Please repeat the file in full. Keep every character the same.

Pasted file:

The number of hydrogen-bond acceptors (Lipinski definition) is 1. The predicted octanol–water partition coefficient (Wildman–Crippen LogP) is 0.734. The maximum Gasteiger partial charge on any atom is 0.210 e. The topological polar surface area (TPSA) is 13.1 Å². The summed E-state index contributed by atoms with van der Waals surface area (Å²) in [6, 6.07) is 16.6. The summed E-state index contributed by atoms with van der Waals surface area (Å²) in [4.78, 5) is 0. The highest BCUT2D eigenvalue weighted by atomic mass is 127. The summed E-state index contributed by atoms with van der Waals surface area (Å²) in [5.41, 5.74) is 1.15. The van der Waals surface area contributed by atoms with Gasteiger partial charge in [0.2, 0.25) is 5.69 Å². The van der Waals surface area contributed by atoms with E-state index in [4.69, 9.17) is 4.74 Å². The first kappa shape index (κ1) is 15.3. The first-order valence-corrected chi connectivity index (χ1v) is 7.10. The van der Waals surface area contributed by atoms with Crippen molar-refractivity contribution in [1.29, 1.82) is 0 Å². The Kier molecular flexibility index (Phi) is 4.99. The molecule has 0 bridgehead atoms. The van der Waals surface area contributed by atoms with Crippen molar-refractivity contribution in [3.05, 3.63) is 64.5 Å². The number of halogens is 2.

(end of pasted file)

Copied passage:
The number of hydrogen-bond acceptors (Lipinski definition) is 1. The predicted octanol–water partition coefficient (Wildman–Crippen LogP) is 0.734. The maximum Gasteiger partial charge on any atom is 0.210 e. The topological polar surface area (TPSA) is 13.1 Å². The summed E-state index contributed by atoms with van der Waals surface area (Å²) in [6, 6.07) is 16.6. The summed E-state index contributed by atoms with van der Waals surface area (Å²) in [4.78, 5) is 0. The highest BCUT2D eigenvalue weighted by atomic mass is 127. The summed E-state index contributed by atoms with van der Waals surface area (Å²) in [5.41, 5.74) is 1.15. The van der Waals surface area contributed by atoms with Gasteiger partial charge in [0.2, 0.25) is 5.69 Å². The van der Waals surface area contributed by atoms with E-state index in [4.69, 9.17) is 4.74 Å². The first kappa shape index (κ1) is 15.3. The first-order valence-corrected chi connectivity index (χ1v) is 7.10. The van der Waals surface area contributed by atoms with Crippen molar-refractivity contribution in [1.29, 1.82) is 0 Å². The Kier molecular flexibility index (Phi) is 4.99. The molecule has 0 bridgehead atoms. The van der Waals surface area contributed by atoms with Crippen molar-refractivity contribution in [3.05, 3.63) is 64.5 Å². The number of halogens is 2.